In the United States, the federal government provides benefits to citizens who are injured, disabled, ill, or unable to work. The Social Security Administration (SSA) has two types of benefit programs for disabled individuals: the Social Security Disability Insurance (SSDI) program and the Supplemental Security Income (SSI) program.
30% of the disability applications get approved in Ohio. Approximately 70% initial applications for benefits are rejected. Although the application process is quite complicated, an Ohio disability attorney can guide you through the process.
There are many regulations and eligibility criteria that need to be met for an application for benefits to be approved. Many claimants’ applications get rejected or denied for one reason or another. Therefore, legal guidance helps SSDI claimants deal with the application and review process.
The SSA requires that your disability be severe enough to significantly limit your functionality. You must also have a qualifying medical condition that is expected to last at least one year or result in death. An applicant with a short-term disability will not be approved to receive benefits.
Some of the disabilities for which people in Ohio can receive disability benefits are:
Multiple forms need to be completed to apply for disability benefits. Some of the records that you must gather include:
One of the most essential records you’ll need to produce during the process is your medical records. For qualifying for disability benefits in Ohio, you need to show that your mental or physical disability is preventing you from doing any work.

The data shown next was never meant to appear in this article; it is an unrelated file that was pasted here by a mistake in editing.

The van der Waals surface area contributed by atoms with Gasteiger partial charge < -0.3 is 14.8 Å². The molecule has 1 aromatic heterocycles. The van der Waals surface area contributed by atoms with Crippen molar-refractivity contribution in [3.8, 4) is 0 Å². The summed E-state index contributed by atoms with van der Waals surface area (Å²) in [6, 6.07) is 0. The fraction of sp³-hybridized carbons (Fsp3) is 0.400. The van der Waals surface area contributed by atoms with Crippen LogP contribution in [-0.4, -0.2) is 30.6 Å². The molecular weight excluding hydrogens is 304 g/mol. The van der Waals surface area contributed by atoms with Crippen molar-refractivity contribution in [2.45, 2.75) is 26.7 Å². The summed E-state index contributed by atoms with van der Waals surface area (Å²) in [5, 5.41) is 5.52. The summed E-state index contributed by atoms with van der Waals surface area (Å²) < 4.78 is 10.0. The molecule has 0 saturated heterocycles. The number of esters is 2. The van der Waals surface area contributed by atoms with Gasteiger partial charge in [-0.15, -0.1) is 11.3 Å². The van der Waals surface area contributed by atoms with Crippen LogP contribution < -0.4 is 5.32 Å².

In addition, you also need to prove that your disability falls under one of the impairments listed in the SSA’s Blue Book. The Blue Book is a guide that the SSA uses to determine whether a claimant’s impairment meets their definition of disability.
If you want to increase your potential for approval, then your application form should be complete and contain accurate information. Be sure to list all the doctors you have seen for your condition, as well as any tests or procedures you have had. You must also ensure that there are no errors or discrepancies in your form that may lead to a denial.
People who are disabled and are unable to do any work may qualify for the Ohio SSDI program or SSI program. To qualify, they have to meet the medical and financial requirements set forth by the SSA. Both SSDI and SSI have different purposes.
SSDI is an insurance program provided to workers who are suffering from a disability. SSI is intended for people who are totally disabled and have never worked or elderly citizens who have a very low income.
To obtain SSDI benefits, you must be disabled and have paid Social Security taxes during your past employment. You must also prove the following:
For SSI, you need to prove at least one of the following:
However, SSI is also for those who have children with disabilities. These parents can apply for the benefits and file an application form along with a Child Disability report.
If your initial application gets denied by the SSA, you must not lose hope. Instead, you can receive benefits by initiating the appeals process.
Request for Reconsideration
If your initial application gets denied, you have the option to request a reconsideration. This is referred to as the second review of your application. In this process, a new examiner is assigned to review your application. They will consider all the evidence and make a decision.
Disability Hearing Process
If you do not receive an approval after reconsideration, you may request a hearing. A request for an ALJ hearing is processed by the Office of Disability Adjudication and Review (ODAR). The hearing takes place before the Administrative Law Judge (ALJ).
The state of Ohio has 6 ODAR offices where these hearings can be scheduled for local disability applicants. The overall processing time can be time-consuming and can take up to 265 days or even 391 days for your hearing to take place. You can get help from one of the experienced social security attorneys in Ohio who can guide you on how to proceed.
Appeals Council Review
After the hearing process, you can submit your case to the SSA’s Appeals Council. The council will either make a decision or send your case back to the ALJ for review.
For assistance throughout the process, contact a disability attorney at Chermol Fishman today.